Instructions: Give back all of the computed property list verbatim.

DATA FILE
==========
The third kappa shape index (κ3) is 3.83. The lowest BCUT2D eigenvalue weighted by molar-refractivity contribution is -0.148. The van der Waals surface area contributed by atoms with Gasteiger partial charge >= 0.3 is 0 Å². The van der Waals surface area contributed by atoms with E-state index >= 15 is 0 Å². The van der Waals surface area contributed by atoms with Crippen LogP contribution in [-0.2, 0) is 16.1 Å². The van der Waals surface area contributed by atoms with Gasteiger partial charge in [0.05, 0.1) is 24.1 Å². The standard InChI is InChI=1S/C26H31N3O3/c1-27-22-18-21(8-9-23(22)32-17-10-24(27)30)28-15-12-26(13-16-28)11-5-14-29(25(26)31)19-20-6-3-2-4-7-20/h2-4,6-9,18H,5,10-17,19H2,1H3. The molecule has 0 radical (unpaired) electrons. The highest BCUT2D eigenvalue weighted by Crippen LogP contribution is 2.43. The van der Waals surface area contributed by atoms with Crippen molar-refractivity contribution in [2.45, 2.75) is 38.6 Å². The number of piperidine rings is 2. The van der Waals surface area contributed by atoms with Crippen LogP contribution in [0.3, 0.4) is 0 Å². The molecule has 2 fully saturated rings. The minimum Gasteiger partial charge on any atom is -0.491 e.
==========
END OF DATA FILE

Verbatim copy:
The third kappa shape index (κ3) is 3.83. The lowest BCUT2D eigenvalue weighted by molar-refractivity contribution is -0.148. The van der Waals surface area contributed by atoms with Gasteiger partial charge >= 0.3 is 0 Å². The van der Waals surface area contributed by atoms with E-state index >= 15 is 0 Å². The van der Waals surface area contributed by atoms with Crippen LogP contribution in [-0.2, 0) is 16.1 Å². The van der Waals surface area contributed by atoms with Gasteiger partial charge in [0.05, 0.1) is 24.1 Å². The standard InChI is InChI=1S/C26H31N3O3/c1-27-22-18-21(8-9-23(22)32-17-10-24(27)30)28-15-12-26(13-16-28)11-5-14-29(25(26)31)19-20-6-3-2-4-7-20/h2-4,6-9,18H,5,10-17,19H2,1H3. The molecule has 0 radical (unpaired) electrons. The highest BCUT2D eigenvalue weighted by Crippen LogP contribution is 2.43. The van der Waals surface area contributed by atoms with Crippen molar-refractivity contribution in [2.45, 2.75) is 38.6 Å². The number of piperidine rings is 2. The van der Waals surface area contributed by atoms with Crippen LogP contribution in [0.3, 0.4) is 0 Å². The molecule has 2 fully saturated rings. The minimum Gasteiger partial charge on any atom is -0.491 e.